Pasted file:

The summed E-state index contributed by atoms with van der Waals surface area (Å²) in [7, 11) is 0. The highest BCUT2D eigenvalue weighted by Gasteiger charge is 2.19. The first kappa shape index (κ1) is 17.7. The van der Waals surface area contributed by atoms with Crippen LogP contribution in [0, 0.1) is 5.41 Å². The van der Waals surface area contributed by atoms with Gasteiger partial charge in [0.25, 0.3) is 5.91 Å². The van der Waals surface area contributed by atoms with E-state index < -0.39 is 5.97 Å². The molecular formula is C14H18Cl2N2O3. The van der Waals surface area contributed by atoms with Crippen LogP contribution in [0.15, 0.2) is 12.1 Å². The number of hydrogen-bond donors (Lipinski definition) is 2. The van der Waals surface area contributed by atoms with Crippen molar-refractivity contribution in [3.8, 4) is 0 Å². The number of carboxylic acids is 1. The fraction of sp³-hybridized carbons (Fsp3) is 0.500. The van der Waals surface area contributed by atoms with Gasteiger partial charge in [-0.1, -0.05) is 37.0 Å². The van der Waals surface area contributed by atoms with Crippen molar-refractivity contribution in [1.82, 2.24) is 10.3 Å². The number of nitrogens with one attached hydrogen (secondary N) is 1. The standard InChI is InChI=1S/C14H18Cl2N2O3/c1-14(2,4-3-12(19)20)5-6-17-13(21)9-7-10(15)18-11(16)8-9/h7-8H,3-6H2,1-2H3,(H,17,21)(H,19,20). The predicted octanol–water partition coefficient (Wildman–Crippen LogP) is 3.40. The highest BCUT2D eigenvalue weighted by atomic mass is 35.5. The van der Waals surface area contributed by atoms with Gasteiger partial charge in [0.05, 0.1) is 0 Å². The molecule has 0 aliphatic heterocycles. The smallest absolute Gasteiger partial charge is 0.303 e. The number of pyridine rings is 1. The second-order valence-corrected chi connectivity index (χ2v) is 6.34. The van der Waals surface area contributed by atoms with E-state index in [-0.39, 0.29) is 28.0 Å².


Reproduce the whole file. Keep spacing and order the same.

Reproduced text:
The summed E-state index contributed by atoms with van der Waals surface area (Å²) in [7, 11) is 0. The highest BCUT2D eigenvalue weighted by Gasteiger charge is 2.19. The first kappa shape index (κ1) is 17.7. The van der Waals surface area contributed by atoms with Crippen LogP contribution in [0, 0.1) is 5.41 Å². The van der Waals surface area contributed by atoms with Gasteiger partial charge in [0.25, 0.3) is 5.91 Å². The van der Waals surface area contributed by atoms with E-state index < -0.39 is 5.97 Å². The molecular formula is C14H18Cl2N2O3. The van der Waals surface area contributed by atoms with Crippen LogP contribution in [0.15, 0.2) is 12.1 Å². The number of hydrogen-bond donors (Lipinski definition) is 2. The van der Waals surface area contributed by atoms with Crippen molar-refractivity contribution in [3.8, 4) is 0 Å². The number of carboxylic acids is 1. The fraction of sp³-hybridized carbons (Fsp3) is 0.500. The van der Waals surface area contributed by atoms with Gasteiger partial charge in [-0.1, -0.05) is 37.0 Å². The van der Waals surface area contributed by atoms with Crippen molar-refractivity contribution in [1.82, 2.24) is 10.3 Å². The number of nitrogens with one attached hydrogen (secondary N) is 1. The standard InChI is InChI=1S/C14H18Cl2N2O3/c1-14(2,4-3-12(19)20)5-6-17-13(21)9-7-10(15)18-11(16)8-9/h7-8H,3-6H2,1-2H3,(H,17,21)(H,19,20). The predicted octanol–water partition coefficient (Wildman–Crippen LogP) is 3.40. The highest BCUT2D eigenvalue weighted by atomic mass is 35.5. The van der Waals surface area contributed by atoms with Gasteiger partial charge in [0.05, 0.1) is 0 Å². The molecule has 0 aliphatic heterocycles. The smallest absolute Gasteiger partial charge is 0.303 e. The number of pyridine rings is 1. The second-order valence-corrected chi connectivity index (χ2v) is 6.34. The van der Waals surface area contributed by atoms with E-state index in [-0.39, 0.29) is 28.0 Å².